In the past few months, Guatemala has seen dangerous efforts to rollback key human rights protections instituted after the Guatemalan Civil War.
Kathy McNeely, a returned Maryknoll Lay Missioner who lived and worked in Guatemala, reflects on the important gifts offered by the prophets among us.
On World Food Day, please join us for a special briefing:
“Indigenous Peoples, Human Rights, and Food Security in Guatemala: It’s time for governments to be accountable.”
Co-sponsored by: ActionAid USA, Guatemala Human Rights Commission, USA, Institute for Agriculture and Trade Policy, Interfaith Working Group on Global Hunger and Food Security, Latin America Working Group, Oxfam America, The International Mayan League
Honorary Host: U.S. Representative Raúl M. Grijalva
Maryknoll Father Bill Donnelly reflects on the faith of the people of Guatemala who have endured years of violence and oppression yet live in hope that justice will prevail.
This week's reflection is written by Kathy McNeely, a returned Maryknoll Lay Missioner and former staff member of Maryknoll Office for Global Concerns.
Since his inauguration in January, former comedian and now President Jimmy Morales has faced an intense Congressional transition and renewal of mass protests in Guatemala.
On October 25, former comedian and television celebrity Jimmy Morales won Guatemala’s presidential election after a rising anti-corruption citizens’ movement helped bring down President Otto Pérez Molina. The underlining challenges and the political views of Jimmy Morales signal major troubles ahead.
Our colleagues at ActionAid USA are circulating this petition to demand the Guatemalan government investigate the murder and detention of human rights defenders.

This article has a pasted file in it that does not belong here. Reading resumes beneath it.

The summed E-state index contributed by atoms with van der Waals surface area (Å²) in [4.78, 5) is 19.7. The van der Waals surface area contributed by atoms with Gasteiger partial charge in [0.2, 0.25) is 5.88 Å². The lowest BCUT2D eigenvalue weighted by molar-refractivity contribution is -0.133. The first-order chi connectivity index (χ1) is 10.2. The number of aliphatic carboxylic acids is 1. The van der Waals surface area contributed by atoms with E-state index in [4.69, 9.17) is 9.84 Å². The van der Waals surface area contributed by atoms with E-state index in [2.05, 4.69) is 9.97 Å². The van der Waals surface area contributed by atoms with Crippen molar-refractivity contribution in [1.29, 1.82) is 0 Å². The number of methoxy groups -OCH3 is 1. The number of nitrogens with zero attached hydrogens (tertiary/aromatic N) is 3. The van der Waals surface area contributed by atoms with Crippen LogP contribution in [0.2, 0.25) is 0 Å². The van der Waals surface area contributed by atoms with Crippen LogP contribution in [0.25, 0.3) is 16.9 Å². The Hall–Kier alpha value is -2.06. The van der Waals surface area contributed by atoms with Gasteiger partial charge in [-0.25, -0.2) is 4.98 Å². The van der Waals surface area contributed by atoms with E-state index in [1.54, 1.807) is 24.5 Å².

The arrest of Guatemala’s President Pérez Molina on charges of corruption on September 3 was a surprising turn of events that brings a ray of hope to a long-suffering country where Maryknoll missioners have served for decades.
In Honduras and Guatemala, corrupt and criminal elites have colluded to enrich themselves by stealing hundreds of millions of dollars in the last few years alone from government agencies that provide social services, and revenue for the government.
This article by Sr. Ann Braudis, published in the May-June 2015 NewsNotes, relates something of the struggle in Guatemala during recent decades: it reflects on where the majority of indigenous and poor people find themselves today.
Former dictator Efrain Rios Montt’s retrial on charges of genocide and crimes against humanity was postponed, again, on January 5.
The following press release from Carbon Market Watch reports on efforts by civil society organizations to raise awareness around the troubling classification of a dam project in Guatemala.
In mid-August, the Guatemalan government deployed over 1,500 police to Monte Olivo to evict 160 families of the community 9 de Febrero in order to allow the construction of the Santa Rita dam to go forward.